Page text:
b. Student pairs will create a VISUAL BIOGRAPHY of each
man using words and symbols. For example, a picture of
Gandhi and Jinnah may be drawn, cut-out, downloaded, or
any other creative display. Around the picture of the
men, students will identify attributes relating to each
historical figure. The visual biography should be displayed
on any size paper and include the following:
1. Identify the religion of Jinnah and Gandhi
2. Identify the time period they lived
3. How did each man die?
4. Identify the goals each man possessed for the India
5. Did the men achieve their goals?
6. Historically, how are they remembered?
7. How did each man impact history?
Visual Biograph Option: The instructor may assign
a different historical figure to each student pair. After
the visual biographies are complete, display the biographies
and all students examine each biography and write a paragraph
summary of each historical figure using the visual biography
as a research tool.
Other Historical figure options: Earl Louis Mountbatten,
Jawaharlal Nehru, Maharaja Hari Singh
Evaluation: Evaluation will be based on classroom
participation in the human Venn diagram and the ranking
paper students submit following the issues debate. Students
may also be evaluated on the completion of their visual
biographies and summaries of historical figures.
5. Visual Vocabulary: Draw a symbol/picture describing
and showing your understanding of the following vocabulary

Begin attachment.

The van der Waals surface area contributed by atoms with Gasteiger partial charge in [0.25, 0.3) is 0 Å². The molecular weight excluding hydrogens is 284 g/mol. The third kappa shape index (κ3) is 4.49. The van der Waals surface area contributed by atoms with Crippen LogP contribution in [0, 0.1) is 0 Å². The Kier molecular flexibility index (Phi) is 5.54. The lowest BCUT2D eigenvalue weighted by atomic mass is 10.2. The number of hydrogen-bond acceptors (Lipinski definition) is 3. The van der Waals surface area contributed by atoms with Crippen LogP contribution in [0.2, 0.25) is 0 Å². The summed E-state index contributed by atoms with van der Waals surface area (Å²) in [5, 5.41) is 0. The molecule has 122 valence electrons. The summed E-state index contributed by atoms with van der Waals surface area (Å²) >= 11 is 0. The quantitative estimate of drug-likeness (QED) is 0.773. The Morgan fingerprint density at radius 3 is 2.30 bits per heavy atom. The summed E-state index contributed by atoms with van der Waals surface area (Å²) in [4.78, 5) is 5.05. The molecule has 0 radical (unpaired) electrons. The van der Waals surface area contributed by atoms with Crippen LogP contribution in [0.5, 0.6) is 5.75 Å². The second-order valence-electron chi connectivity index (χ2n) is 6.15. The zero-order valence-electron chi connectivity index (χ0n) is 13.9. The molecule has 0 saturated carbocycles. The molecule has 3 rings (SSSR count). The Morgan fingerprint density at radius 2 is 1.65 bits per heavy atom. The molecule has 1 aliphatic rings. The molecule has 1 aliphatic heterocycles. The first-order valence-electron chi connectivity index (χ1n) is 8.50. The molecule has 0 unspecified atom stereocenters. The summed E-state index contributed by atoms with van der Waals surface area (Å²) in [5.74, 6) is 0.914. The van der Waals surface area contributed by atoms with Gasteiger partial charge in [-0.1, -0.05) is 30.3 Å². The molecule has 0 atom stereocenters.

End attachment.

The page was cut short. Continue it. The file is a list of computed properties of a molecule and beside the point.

terms. Or write a paragraph using the words correctly describing
the key events leading to partition of the subcontinent.
Raj: rule, especially British rule prior to 1947
Subcontinent: a large, relatively self-contained
landmass forming a subdivision of a continent
Viceroy: a governor of a country, province, or colony,
ruling as the representative of a sovereign
Passive resistance: opposition to a government or
to specific governmental laws by the use of non-cooperation
and other nonviolent methods, such as economic boycotts
and protest marches
Salt March: act of non-violent resistance to the
British salt tax in 1930 led by Mahatma Gandhi
to National Standards:
Connection to Standards of the National Council for Social
make these lesson plans better
II. Time, Continuity, and Change
III. People, Places, and Environment
VI. Power, Authority, and Governance
IX. Global Connections
About the Author: Author Lisa Iverson, M.S.,
is a social studies educator at Cascade High School in Turner,
Ore. She serves on the Oregon Council for the Social Studies
To find out more about opportunities to contribute to this
site, contact Leah Clapman at firstname.lastname@example.org.
lesson plans from PBS